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England’s boy wonder Jude Bellingham is showing a maturity beyond his years

It was a stark reminder of just how young the player who now looks likely to fill Jordan Henderson’s boots at this tournament actually is. ‘I have to talk to his dad in order to talk to him, on a child protection basis,’ said Gareth Southgate. ‘Yet he is a first-team player who is playing at a massive club in Europe.’

If the England manager wants to have a quiet chat with Jude Bellingham, he will need parental permission, at least until halfway through the tournament, on June 28, when he turns 18.

England have had teen stars before: Michael Owen was 18 when he scored the goal of the tournament at France 98 and Wayne Rooney also 18 when he shone in Euro 2004.

Jude Bellingham is in contention to start England’s opening game against Croatia at Wembley

Bellingham became England's youngest starter in their warm-up victory against Austria

Bellingham became England’s youngest starter in their warm-up victory against Austria

But Bellingham, at 17, is technically a child. And while Rooney, one of Bellingham’s heroes, and Owen play in forward positions, where speed, finishing and impulsivity are all vital and favour youth, Bellingham is a key cog in midfield, where cerebral qualities and experience are important.

He’s unlikely to feature against Romania. On Saturday he remained indoors training to manage his load. Yet last week against Austria he barely put a foot wrong and is in contention to start against Croatia next Sunday at Wembley in England’s opening Euro game. If he does, he will be England’s youngest-ever player in a tournament at 17 years and 349 days.

It came as no surprise to those who watch him regularly and therein lies another difference from the Owen-Rooney phenomena. They were teen stars whose every move in England was magnified by media; Bellingham’s progress is under the radar to many, quietly bossing midfield at Borussia Dortmund, having taken the same route Jadon Sancho chose and deciding playing time was more important than the Premier League riches.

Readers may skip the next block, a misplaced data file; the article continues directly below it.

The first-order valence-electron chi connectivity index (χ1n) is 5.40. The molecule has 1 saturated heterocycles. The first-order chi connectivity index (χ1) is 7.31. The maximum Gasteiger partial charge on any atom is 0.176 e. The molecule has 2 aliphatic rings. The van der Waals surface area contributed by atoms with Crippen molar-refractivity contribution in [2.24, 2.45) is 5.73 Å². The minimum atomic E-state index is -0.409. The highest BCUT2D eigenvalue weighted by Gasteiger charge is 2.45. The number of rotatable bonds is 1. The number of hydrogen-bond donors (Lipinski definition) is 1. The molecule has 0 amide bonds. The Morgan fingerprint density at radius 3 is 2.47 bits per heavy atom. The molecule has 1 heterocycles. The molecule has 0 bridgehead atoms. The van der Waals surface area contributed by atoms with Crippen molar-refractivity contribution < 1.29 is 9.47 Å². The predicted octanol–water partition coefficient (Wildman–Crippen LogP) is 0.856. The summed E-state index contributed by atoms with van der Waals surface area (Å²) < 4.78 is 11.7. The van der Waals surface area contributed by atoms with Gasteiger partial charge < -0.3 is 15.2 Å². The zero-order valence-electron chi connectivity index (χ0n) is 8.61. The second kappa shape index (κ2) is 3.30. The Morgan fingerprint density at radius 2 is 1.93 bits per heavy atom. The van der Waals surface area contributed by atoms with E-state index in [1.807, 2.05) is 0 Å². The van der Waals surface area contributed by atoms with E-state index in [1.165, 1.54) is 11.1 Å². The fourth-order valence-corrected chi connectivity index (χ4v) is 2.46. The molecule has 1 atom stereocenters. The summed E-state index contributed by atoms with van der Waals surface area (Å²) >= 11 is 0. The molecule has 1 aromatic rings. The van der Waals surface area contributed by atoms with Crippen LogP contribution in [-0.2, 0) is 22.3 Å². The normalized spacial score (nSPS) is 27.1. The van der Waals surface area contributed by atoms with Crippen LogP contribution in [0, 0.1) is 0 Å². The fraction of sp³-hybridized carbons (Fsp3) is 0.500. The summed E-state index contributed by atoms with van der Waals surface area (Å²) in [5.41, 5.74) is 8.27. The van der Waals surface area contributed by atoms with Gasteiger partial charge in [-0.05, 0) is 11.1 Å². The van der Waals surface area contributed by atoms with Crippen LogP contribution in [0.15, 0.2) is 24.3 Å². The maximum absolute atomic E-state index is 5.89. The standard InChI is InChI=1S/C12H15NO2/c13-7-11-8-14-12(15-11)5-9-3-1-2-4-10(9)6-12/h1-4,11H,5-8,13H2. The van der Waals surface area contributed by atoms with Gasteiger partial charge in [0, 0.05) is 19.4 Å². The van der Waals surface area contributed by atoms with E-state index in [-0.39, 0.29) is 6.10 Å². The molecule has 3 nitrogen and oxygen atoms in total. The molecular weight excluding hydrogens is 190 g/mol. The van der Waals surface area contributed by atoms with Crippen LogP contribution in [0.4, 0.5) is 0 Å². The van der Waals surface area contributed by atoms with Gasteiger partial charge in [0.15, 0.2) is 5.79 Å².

‘Week in, week out he gets the responsibility to run the game for a team which was in the quarter-finals of the Champions League,’ said Jan Age Fjortoft, the former Middlesbrough striker and now Norwegian TV journalist who watches Dortmund every week. ‘It’s rare that the team accepts that.’

Bellingham and Sancho were key to Dortmund’s German Cup win this season and their qualification for the Champions League. English viewers will have doubtless seen him shining in their Champions League quarter-final against Manchester City.

‘This is a 17-year-old, come from Birmingham, into Dortmund, where they want to challenge for the title and the Champions League and they give him that responsibility,’ said Fjortoft. 

‘On the football pitch, it’s nothing to do with age or whatever. He’s fully accepted at Dortmund. In his position he can go as far possible, he can go all the way. The position Jude is playing, he can run the game from there.

Bellingham pictured with Birmingham City legend Trevor Francis when he was a kid

Bellingham pictured with Birmingham City legend Trevor Francis when he was a kid

Bellingham has impressed since joining Borussia Dortmund from boyhood Birmingham City

Bellingham has impressed since joining Borussia Dortmund from boyhood Birmingham City

‘In Germany they use numbers to define players, he’s a No 6 or a No 8 or a No 10. And the good thing about Jude is he can play in any of these positions, he has an overview of the play, he can play behind the strikers. He is so versatile.’